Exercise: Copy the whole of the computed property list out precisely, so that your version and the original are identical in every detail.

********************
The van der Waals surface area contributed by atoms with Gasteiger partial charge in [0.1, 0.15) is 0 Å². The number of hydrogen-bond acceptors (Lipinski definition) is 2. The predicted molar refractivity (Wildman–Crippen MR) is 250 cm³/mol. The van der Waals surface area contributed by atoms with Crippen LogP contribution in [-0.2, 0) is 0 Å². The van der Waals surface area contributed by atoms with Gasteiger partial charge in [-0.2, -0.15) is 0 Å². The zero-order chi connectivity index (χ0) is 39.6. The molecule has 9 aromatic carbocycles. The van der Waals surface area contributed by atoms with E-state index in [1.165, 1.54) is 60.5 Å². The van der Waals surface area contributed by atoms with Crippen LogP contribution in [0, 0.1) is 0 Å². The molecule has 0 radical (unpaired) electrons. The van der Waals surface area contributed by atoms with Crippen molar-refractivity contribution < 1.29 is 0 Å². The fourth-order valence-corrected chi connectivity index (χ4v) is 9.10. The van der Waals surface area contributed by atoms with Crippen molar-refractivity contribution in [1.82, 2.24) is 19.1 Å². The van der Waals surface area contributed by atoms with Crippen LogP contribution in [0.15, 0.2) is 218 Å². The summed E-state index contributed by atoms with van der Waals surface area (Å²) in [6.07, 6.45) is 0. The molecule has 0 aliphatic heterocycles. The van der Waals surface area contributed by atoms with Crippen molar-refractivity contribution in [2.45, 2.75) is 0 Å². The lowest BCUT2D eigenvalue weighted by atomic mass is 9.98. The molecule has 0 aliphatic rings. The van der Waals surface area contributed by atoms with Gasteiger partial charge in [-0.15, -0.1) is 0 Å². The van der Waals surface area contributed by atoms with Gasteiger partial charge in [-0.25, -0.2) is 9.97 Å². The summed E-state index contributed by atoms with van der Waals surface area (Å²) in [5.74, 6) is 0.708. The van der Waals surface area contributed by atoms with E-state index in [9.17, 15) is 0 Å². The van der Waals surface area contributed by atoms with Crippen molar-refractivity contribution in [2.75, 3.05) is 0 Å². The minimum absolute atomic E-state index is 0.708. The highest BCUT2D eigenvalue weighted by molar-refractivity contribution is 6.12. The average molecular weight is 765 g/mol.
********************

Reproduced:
The van der Waals surface area contributed by atoms with Gasteiger partial charge in [0.1, 0.15) is 0 Å². The number of hydrogen-bond acceptors (Lipinski definition) is 2. The predicted molar refractivity (Wildman–Crippen MR) is 250 cm³/mol. The van der Waals surface area contributed by atoms with Crippen LogP contribution in [-0.2, 0) is 0 Å². The van der Waals surface area contributed by atoms with Gasteiger partial charge in [-0.2, -0.15) is 0 Å². The zero-order chi connectivity index (χ0) is 39.6. The molecule has 9 aromatic carbocycles. The van der Waals surface area contributed by atoms with E-state index in [1.165, 1.54) is 60.5 Å². The van der Waals surface area contributed by atoms with Crippen LogP contribution in [0, 0.1) is 0 Å². The molecule has 0 radical (unpaired) electrons. The van der Waals surface area contributed by atoms with Crippen molar-refractivity contribution < 1.29 is 0 Å². The fourth-order valence-corrected chi connectivity index (χ4v) is 9.10. The van der Waals surface area contributed by atoms with Crippen molar-refractivity contribution in [1.82, 2.24) is 19.1 Å². The van der Waals surface area contributed by atoms with Crippen LogP contribution in [0.15, 0.2) is 218 Å². The summed E-state index contributed by atoms with van der Waals surface area (Å²) in [6.07, 6.45) is 0. The molecule has 0 aliphatic heterocycles. The van der Waals surface area contributed by atoms with Crippen molar-refractivity contribution in [2.45, 2.75) is 0 Å². The lowest BCUT2D eigenvalue weighted by atomic mass is 9.98. The molecule has 0 aliphatic rings. The van der Waals surface area contributed by atoms with Gasteiger partial charge in [-0.15, -0.1) is 0 Å². The van der Waals surface area contributed by atoms with Gasteiger partial charge in [-0.25, -0.2) is 9.97 Å². The summed E-state index contributed by atoms with van der Waals surface area (Å²) in [5.74, 6) is 0.708. The van der Waals surface area contributed by atoms with E-state index in [9.17, 15) is 0 Å². The van der Waals surface area contributed by atoms with Crippen molar-refractivity contribution in [2.75, 3.05) is 0 Å². The minimum absolute atomic E-state index is 0.708. The highest BCUT2D eigenvalue weighted by molar-refractivity contribution is 6.12. The average molecular weight is 765 g/mol.